For those who watched the tax classification hearing and would like to review the informational packet about the proposed tax rates, the packet is available on the town website at this link: (PDF).

Winchendon Recreation Commission Asks You...

What musicians and bands would you like to see play at the Winchendon Community Park amphitheater in 2023? Fill out the Google Form or call the office at 978-297-5410 and let them know!

Click here for Google Form

Letter to the Editor

Viral COVID-19 "Surge" continues, regionally & commonwealth

The local regional ten town area of both Winchendon and its surrounding municipalities of North Worcester County, have continued like much of the Commonwealth to experience a high viral surge as 9 of our 10 local towns within two towns of Toy Town are now at or well in to double digit infection status for the 2nd week in a row. Our nearby 10 town area average in just the last several weeks has now increased over 100 percent from 7.57% just last December 22, to 16.2 percent positivity as of the newest Massachusetts Department of Public Health report released Thursday, January 12, 2023.

With only 2 area communities seeing a relief in viral rates, 8 area municipalities increased with 7 of those realizing moderate to large increases in SARS-CoV-2 positivity under the newer dominate XBB.1.5 viral strain of Omicron. Commonwealth wide, the 14 day average has risen from the last reports 11.94 to this week's 13.23% positivity, and the Commonwealth 7 day average currently registers at 12.25 percent positivity.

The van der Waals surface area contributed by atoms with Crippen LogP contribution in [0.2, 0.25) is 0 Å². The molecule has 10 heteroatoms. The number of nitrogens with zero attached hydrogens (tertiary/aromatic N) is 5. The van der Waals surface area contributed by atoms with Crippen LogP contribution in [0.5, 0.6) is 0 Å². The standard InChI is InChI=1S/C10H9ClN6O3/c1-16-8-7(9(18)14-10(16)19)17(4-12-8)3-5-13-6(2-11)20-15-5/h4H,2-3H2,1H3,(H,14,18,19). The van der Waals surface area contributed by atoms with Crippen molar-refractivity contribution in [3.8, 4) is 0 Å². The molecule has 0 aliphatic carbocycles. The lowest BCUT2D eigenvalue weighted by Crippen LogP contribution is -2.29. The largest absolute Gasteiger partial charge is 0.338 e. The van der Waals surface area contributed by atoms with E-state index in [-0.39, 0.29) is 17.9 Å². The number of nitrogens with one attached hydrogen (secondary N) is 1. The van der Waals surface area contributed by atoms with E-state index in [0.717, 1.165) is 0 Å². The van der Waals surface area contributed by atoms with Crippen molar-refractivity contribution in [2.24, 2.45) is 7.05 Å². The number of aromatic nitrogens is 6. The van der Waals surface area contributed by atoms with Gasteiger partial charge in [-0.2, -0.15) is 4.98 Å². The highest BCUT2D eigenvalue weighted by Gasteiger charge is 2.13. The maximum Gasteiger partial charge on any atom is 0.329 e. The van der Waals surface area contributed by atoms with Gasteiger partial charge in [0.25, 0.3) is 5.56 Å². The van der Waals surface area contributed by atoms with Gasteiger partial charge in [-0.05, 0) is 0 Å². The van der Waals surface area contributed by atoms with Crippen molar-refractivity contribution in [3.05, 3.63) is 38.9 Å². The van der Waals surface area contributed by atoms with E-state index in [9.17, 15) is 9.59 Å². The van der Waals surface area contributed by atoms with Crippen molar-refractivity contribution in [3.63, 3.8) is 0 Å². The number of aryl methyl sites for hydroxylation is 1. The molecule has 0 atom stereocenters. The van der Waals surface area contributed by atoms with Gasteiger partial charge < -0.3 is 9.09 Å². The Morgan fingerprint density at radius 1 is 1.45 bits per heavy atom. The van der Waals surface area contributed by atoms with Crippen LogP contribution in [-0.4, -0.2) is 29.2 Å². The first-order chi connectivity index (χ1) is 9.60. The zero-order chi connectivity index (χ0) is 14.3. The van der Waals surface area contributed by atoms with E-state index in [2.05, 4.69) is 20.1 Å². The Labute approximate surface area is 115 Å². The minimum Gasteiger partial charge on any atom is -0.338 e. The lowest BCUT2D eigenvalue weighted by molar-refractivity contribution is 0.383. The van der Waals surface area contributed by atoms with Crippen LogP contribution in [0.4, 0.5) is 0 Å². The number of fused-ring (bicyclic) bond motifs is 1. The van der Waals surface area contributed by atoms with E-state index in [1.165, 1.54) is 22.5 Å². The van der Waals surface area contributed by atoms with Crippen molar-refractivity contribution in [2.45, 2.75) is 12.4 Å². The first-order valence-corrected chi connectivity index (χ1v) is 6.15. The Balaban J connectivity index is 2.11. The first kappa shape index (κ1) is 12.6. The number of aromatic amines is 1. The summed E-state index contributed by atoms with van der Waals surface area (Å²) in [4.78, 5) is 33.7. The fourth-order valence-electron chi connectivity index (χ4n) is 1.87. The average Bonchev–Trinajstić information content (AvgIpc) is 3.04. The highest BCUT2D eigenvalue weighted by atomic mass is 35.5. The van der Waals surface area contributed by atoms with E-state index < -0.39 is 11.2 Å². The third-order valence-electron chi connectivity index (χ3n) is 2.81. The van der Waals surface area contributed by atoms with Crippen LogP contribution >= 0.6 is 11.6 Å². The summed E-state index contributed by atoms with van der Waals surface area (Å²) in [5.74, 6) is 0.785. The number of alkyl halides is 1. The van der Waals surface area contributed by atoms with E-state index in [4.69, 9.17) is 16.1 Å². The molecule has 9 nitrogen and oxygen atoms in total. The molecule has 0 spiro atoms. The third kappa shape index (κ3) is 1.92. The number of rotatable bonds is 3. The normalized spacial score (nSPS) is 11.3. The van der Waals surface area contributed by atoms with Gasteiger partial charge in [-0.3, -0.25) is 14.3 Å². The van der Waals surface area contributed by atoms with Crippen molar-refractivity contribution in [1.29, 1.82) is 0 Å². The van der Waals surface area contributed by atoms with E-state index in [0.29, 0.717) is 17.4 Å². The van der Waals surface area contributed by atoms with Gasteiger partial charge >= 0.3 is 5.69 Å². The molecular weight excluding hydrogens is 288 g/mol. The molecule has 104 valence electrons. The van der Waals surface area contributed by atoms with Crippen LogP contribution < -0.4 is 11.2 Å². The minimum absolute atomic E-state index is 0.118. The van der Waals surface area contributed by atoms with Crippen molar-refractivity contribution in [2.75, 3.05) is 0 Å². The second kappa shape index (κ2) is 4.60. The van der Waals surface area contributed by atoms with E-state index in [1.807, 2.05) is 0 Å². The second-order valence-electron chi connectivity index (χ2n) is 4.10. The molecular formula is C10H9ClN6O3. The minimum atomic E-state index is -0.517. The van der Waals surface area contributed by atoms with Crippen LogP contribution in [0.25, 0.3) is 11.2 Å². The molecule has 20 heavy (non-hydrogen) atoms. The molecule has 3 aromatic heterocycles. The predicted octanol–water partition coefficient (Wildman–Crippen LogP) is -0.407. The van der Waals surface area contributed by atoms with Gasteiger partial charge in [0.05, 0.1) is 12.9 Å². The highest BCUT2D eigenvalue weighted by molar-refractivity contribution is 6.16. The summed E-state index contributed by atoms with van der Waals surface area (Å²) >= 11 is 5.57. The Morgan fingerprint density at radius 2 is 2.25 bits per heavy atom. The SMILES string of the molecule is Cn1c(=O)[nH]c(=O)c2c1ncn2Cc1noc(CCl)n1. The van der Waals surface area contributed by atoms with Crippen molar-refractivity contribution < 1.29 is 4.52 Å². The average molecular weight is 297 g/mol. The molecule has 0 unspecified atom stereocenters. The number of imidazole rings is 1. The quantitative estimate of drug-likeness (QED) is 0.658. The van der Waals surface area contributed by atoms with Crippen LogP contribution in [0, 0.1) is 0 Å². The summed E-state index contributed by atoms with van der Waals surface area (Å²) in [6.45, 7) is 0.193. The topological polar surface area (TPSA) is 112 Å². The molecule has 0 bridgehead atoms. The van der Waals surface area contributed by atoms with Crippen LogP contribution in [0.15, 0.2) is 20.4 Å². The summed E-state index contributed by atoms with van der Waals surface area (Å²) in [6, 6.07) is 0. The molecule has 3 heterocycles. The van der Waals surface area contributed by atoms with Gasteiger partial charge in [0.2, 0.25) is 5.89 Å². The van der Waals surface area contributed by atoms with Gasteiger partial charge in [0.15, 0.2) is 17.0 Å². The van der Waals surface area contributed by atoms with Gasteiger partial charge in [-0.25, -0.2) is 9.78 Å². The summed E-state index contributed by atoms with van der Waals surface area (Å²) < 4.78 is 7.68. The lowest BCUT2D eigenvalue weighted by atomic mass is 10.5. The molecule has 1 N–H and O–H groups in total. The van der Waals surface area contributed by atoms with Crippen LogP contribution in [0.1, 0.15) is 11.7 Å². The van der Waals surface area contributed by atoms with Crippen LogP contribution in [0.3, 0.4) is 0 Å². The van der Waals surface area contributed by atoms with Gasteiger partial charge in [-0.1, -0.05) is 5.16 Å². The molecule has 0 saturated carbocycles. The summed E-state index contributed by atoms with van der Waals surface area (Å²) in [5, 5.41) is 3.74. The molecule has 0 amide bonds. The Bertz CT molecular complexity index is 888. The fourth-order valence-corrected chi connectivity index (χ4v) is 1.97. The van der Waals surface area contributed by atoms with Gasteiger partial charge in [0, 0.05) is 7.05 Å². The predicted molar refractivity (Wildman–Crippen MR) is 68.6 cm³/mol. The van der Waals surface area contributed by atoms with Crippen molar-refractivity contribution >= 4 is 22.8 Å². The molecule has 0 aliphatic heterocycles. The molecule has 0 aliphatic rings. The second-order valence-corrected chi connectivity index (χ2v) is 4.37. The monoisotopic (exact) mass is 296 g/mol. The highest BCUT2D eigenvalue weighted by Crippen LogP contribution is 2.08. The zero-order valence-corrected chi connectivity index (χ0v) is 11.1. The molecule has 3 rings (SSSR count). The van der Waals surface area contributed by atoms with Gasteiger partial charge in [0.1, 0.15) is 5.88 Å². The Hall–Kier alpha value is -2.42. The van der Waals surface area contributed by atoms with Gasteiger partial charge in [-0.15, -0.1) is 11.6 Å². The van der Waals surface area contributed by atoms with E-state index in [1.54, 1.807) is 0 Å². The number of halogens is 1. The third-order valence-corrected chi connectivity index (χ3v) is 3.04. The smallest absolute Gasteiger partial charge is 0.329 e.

Locally our numbers register as the following. The only two towns to show a decrease were Hubbardston to the south of Gardner, dropping from 13.43 to 10.17% positivity, and the Town of Athol with some 12,000 residents, lowering just slightly from 8.23 to 8.10% COVID-19 positivity, based on 431 molecular tests, again the highest amount of testing in our immediate area both by total amount and by population.

Those all again on the rise were Winchendon with 10,500 residents, increasing from 10.42 to 12.40% positivity, and the City of Gardner to its south with 21,000 residents increasing 12.85 to 18.25% positivity, a 30 percent increase. In the towns of the Ashburnham-Westminster Regional School District, Ashburnham increased from 11.76% to 13.40% positivity, and its fellow member town, Westminster, increased from 12.32% up to 17.21%, a 28% increase. To Ashburnham's east, Ashby increased from 11.76%, 14.55% positivity, and not in this area, but in Ashby's school district, Townsend, increased from 16.03 to 17.31%. In the local towns of the Narragansett Regional School District to Winchendon's south, Templeton with nearly 8,200 residents now registers at 15.44% positivity, and its partnering district town, Phillipston, increased from 18.18%, to a now higher 23.81% viral positivity. Lastly in our immediate area, Royalston to Winchendon's western border and part of the Athol Royalston Regional School District surged from 25%, to a now higher 28.51% positivity. Again, none of these numbers for public health purposes reported by the Mass DPH include any government provided or store purchased home antigen testing kits.